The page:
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War Resisters' International (WRI) is a network of mutual support, where we learn and support each other. Our 'Handbook for Nonviolent Campaigns' is a vivid example of the strength and depth of the WRI network. In 2009, WRI published the first edition of this handbook, as a response to a need for a resource on nonviolent campaigning that could be used by grassroots groups in lots of different contexts. The content was based on the experience of many activists in different countries and across generations. After being published, some of the best responses to it came from local groups and people who took on translating the handbook into their own languages. When producing the first edition we thought people might use or translate specific sections; to our surprise, in the coming months and years, translations of its full content were completed in more than 10 languages. Some of them were only being finished as we went to press with this second edition.

By sharing experiences and providing mutual support in WRI, we learn of the power of nonviolent action. There are many dramatic images of nonviolent action; indeed, the ability to dramatise an issue is one of the strengths of nonviolence. Nonviolence allows people to see and act on what often passes unnoticed. However, this drama doesn't just happen. It gestates – in groups or cells of activists, in discussions, in training sessions, in reflecting on previous experiences, in planning, in experimenting, in making contacts. That is why this handbook is grounded in what groups have done and how they have done it. We are not attempting to present a definitive model, but to suggest methods that have worked in various contexts, that can be adapted by creative nonviolent activists in their own situations.

The work of this handbook has been an ongoing project for WRI. We don't see this version as an end in itself. This second edition reflects the thinking and experiences of using and translating the first edition as well as the development of nonviolent campaigning within the network at the time it was written. The printed version of the handbook is what you have in your hands, but the ongoing process of sharing resources on nonviolent campaigns continues on our website.

You will see that this second edition is very much based on the first one. While some of the content remains the same, there is also a lot of new and revised material. The first clear change is that in an effort to simplify and make the handbook easier to use, we have a new structure based on five main sections. The first section, 'introduction to nonviolence' introduces what we mean by nonviolence and incorporates new content on what we understand by violence, conflict and the role of power when dealing with conflict. Power and conflict are not negative words on their own, it is how you engage and deal with conflict and power that matters. The gender piece in this section is completely new and reflects WRI's decision to form a Queer Working Group as well as having a Women Working Group, to challenge a binary approach of men and women; it also looks at how to engender our practices at all levels as nonviolent activists.The second section is called 'developing strategic campaigns' - the key word here being strategic – and includes new pieces on what makes a campaign or group strategic, the experiences learned from mobilisation in Nepal, and a piece on popular education. The third section, 'organising effective nonviolent action', is a rich range of resources on organising effective nonviolent action. The content includes a piece on how to deal with fear in actions and a text introducing the concept of dilemma actions. 'Case studies: stories and experiences' is the fourth section, with new and updated cases that show the strength and diversity of nonviolent action. Finally, the fifth section, 'training and exercises' gives examples of exercises and advice on running training sessions for working with nonviolence. These groups exercises aim to deepen a group's understanding of an issue and each other, or to help groups be more effective in carrying out nonviolent actions and campaigns.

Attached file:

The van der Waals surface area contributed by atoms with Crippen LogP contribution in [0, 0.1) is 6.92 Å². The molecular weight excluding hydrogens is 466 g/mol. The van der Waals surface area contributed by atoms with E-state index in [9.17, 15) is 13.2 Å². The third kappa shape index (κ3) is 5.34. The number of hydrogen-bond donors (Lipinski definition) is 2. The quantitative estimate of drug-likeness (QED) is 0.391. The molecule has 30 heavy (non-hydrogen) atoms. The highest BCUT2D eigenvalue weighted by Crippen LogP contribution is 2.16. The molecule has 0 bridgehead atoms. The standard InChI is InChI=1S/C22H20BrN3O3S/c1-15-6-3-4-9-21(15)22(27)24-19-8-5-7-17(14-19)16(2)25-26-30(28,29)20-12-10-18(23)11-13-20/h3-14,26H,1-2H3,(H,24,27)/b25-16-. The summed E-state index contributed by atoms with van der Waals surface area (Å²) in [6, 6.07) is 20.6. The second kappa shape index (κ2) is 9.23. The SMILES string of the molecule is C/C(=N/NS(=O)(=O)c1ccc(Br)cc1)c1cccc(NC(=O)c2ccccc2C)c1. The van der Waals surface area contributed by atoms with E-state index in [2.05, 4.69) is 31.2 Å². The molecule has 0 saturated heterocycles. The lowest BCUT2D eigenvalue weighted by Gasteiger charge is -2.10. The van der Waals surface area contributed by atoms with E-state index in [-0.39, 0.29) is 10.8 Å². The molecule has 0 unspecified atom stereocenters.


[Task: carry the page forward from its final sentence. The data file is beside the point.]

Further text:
In the spirit of seeing the handbook as an ongoing process, we hope that readers continue to adapt, revise and translate it - when doing so, the glossary, 'do it yourself', and the resources section should help.

In WRI we try to create and distribute all resources, rather than merely providing them. This means that others can gain from reading what you yourselves have learned in your experiences with nonviolent campaigns or training. The resources section shows the extent of this process, as many other groups and people continue to develop and expand their thinking on nonviolent action. We hope that this handbook is another contribution in this joint effort. 

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